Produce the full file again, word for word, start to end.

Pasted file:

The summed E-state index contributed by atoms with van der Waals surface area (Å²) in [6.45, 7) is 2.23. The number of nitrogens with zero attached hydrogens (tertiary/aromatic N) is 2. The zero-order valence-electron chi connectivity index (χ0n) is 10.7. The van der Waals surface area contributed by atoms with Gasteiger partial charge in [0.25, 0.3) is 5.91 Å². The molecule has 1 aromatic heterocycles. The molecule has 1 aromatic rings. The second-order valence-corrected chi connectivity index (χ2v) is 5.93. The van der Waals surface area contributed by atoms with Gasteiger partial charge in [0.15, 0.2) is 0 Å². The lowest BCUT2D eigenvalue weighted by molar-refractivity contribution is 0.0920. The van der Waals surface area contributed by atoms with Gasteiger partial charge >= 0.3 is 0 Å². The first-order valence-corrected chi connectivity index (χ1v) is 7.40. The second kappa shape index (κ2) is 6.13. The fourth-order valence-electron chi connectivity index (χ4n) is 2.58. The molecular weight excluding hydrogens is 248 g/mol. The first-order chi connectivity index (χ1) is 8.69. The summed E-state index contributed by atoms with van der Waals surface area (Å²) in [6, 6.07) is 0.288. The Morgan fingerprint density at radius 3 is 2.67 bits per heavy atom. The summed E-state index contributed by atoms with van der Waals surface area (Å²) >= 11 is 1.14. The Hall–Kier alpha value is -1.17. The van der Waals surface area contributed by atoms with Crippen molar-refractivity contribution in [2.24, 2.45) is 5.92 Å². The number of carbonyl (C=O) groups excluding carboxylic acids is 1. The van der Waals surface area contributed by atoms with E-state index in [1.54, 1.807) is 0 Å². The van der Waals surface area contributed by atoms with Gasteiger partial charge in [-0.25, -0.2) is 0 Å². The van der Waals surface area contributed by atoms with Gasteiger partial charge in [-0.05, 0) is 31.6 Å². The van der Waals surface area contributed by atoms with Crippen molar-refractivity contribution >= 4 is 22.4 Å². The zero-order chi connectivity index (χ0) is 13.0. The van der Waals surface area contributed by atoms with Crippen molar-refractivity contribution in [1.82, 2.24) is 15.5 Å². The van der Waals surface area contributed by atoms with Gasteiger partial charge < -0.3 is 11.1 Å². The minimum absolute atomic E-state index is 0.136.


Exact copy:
The summed E-state index contributed by atoms with van der Waals surface area (Å²) in [6.45, 7) is 2.23. The number of nitrogens with zero attached hydrogens (tertiary/aromatic N) is 2. The zero-order valence-electron chi connectivity index (χ0n) is 10.7. The van der Waals surface area contributed by atoms with Gasteiger partial charge in [0.25, 0.3) is 5.91 Å². The molecule has 1 aromatic heterocycles. The molecule has 1 aromatic rings. The second-order valence-corrected chi connectivity index (χ2v) is 5.93. The van der Waals surface area contributed by atoms with Gasteiger partial charge in [0.15, 0.2) is 0 Å². The lowest BCUT2D eigenvalue weighted by molar-refractivity contribution is 0.0920. The van der Waals surface area contributed by atoms with Gasteiger partial charge >= 0.3 is 0 Å². The first-order valence-corrected chi connectivity index (χ1v) is 7.40. The second kappa shape index (κ2) is 6.13. The fourth-order valence-electron chi connectivity index (χ4n) is 2.58. The molecular weight excluding hydrogens is 248 g/mol. The first-order chi connectivity index (χ1) is 8.69. The summed E-state index contributed by atoms with van der Waals surface area (Å²) in [6, 6.07) is 0.288. The Morgan fingerprint density at radius 3 is 2.67 bits per heavy atom. The summed E-state index contributed by atoms with van der Waals surface area (Å²) >= 11 is 1.14. The Hall–Kier alpha value is -1.17. The van der Waals surface area contributed by atoms with Crippen molar-refractivity contribution in [2.24, 2.45) is 5.92 Å². The number of carbonyl (C=O) groups excluding carboxylic acids is 1. The van der Waals surface area contributed by atoms with E-state index in [1.54, 1.807) is 0 Å². The van der Waals surface area contributed by atoms with Gasteiger partial charge in [-0.25, -0.2) is 0 Å². The van der Waals surface area contributed by atoms with Gasteiger partial charge in [-0.05, 0) is 31.6 Å². The van der Waals surface area contributed by atoms with Crippen molar-refractivity contribution >= 4 is 22.4 Å². The zero-order chi connectivity index (χ0) is 13.0. The van der Waals surface area contributed by atoms with Crippen molar-refractivity contribution in [1.82, 2.24) is 15.5 Å². The van der Waals surface area contributed by atoms with Gasteiger partial charge < -0.3 is 11.1 Å². The minimum absolute atomic E-state index is 0.136.